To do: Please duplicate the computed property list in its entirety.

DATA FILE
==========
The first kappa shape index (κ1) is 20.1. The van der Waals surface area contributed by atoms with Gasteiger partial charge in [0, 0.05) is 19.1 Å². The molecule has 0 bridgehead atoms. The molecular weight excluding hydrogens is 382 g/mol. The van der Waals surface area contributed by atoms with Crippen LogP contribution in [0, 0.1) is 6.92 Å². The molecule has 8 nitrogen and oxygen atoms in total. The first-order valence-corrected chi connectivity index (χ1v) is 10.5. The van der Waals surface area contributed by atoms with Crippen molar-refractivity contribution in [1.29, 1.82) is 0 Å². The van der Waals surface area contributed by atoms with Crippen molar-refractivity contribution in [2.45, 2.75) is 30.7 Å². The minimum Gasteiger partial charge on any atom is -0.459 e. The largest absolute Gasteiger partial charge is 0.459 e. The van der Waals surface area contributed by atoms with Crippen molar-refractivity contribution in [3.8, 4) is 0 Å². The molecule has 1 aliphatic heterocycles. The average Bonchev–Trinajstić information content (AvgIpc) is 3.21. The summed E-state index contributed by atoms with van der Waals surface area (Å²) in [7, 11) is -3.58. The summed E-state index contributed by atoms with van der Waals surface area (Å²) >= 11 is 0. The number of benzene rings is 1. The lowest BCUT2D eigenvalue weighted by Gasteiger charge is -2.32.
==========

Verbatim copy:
The first kappa shape index (κ1) is 20.1. The van der Waals surface area contributed by atoms with Gasteiger partial charge in [0, 0.05) is 19.1 Å². The molecule has 0 bridgehead atoms. The molecular weight excluding hydrogens is 382 g/mol. The van der Waals surface area contributed by atoms with Crippen LogP contribution in [0, 0.1) is 6.92 Å². The molecule has 8 nitrogen and oxygen atoms in total. The first-order valence-corrected chi connectivity index (χ1v) is 10.5. The van der Waals surface area contributed by atoms with Crippen molar-refractivity contribution in [1.29, 1.82) is 0 Å². The van der Waals surface area contributed by atoms with Crippen molar-refractivity contribution in [2.45, 2.75) is 30.7 Å². The minimum Gasteiger partial charge on any atom is -0.459 e. The largest absolute Gasteiger partial charge is 0.459 e. The van der Waals surface area contributed by atoms with Crippen molar-refractivity contribution in [3.8, 4) is 0 Å². The molecule has 1 aliphatic heterocycles. The average Bonchev–Trinajstić information content (AvgIpc) is 3.21. The summed E-state index contributed by atoms with van der Waals surface area (Å²) in [7, 11) is -3.58. The summed E-state index contributed by atoms with van der Waals surface area (Å²) >= 11 is 0. The number of benzene rings is 1. The lowest BCUT2D eigenvalue weighted by Gasteiger charge is -2.32.